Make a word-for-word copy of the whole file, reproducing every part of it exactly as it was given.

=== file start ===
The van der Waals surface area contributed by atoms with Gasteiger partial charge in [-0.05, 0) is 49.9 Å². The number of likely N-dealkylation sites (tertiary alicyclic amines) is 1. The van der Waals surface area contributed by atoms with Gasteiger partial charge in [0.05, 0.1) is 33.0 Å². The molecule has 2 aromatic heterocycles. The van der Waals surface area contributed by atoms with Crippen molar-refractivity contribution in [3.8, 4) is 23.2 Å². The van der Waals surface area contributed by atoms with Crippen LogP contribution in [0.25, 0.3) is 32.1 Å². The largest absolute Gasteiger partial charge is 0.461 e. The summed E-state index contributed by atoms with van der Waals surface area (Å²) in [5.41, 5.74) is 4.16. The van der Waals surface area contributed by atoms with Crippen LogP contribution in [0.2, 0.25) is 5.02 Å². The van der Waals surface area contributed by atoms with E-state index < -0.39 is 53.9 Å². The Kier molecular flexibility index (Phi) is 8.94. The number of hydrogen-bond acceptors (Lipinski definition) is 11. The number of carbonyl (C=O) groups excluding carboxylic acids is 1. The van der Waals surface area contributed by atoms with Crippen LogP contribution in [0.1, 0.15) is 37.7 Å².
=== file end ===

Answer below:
The van der Waals surface area contributed by atoms with Gasteiger partial charge in [-0.05, 0) is 49.9 Å². The number of likely N-dealkylation sites (tertiary alicyclic amines) is 1. The van der Waals surface area contributed by atoms with Gasteiger partial charge in [0.05, 0.1) is 33.0 Å². The molecule has 2 aromatic heterocycles. The van der Waals surface area contributed by atoms with Crippen molar-refractivity contribution in [3.8, 4) is 23.2 Å². The van der Waals surface area contributed by atoms with Crippen LogP contribution in [0.25, 0.3) is 32.1 Å². The largest absolute Gasteiger partial charge is 0.461 e. The summed E-state index contributed by atoms with van der Waals surface area (Å²) in [5.41, 5.74) is 4.16. The van der Waals surface area contributed by atoms with Crippen LogP contribution in [0.2, 0.25) is 5.02 Å². The van der Waals surface area contributed by atoms with E-state index < -0.39 is 53.9 Å². The Kier molecular flexibility index (Phi) is 8.94. The number of hydrogen-bond acceptors (Lipinski definition) is 11. The number of carbonyl (C=O) groups excluding carboxylic acids is 1. The van der Waals surface area contributed by atoms with Crippen LogP contribution in [0.1, 0.15) is 37.7 Å².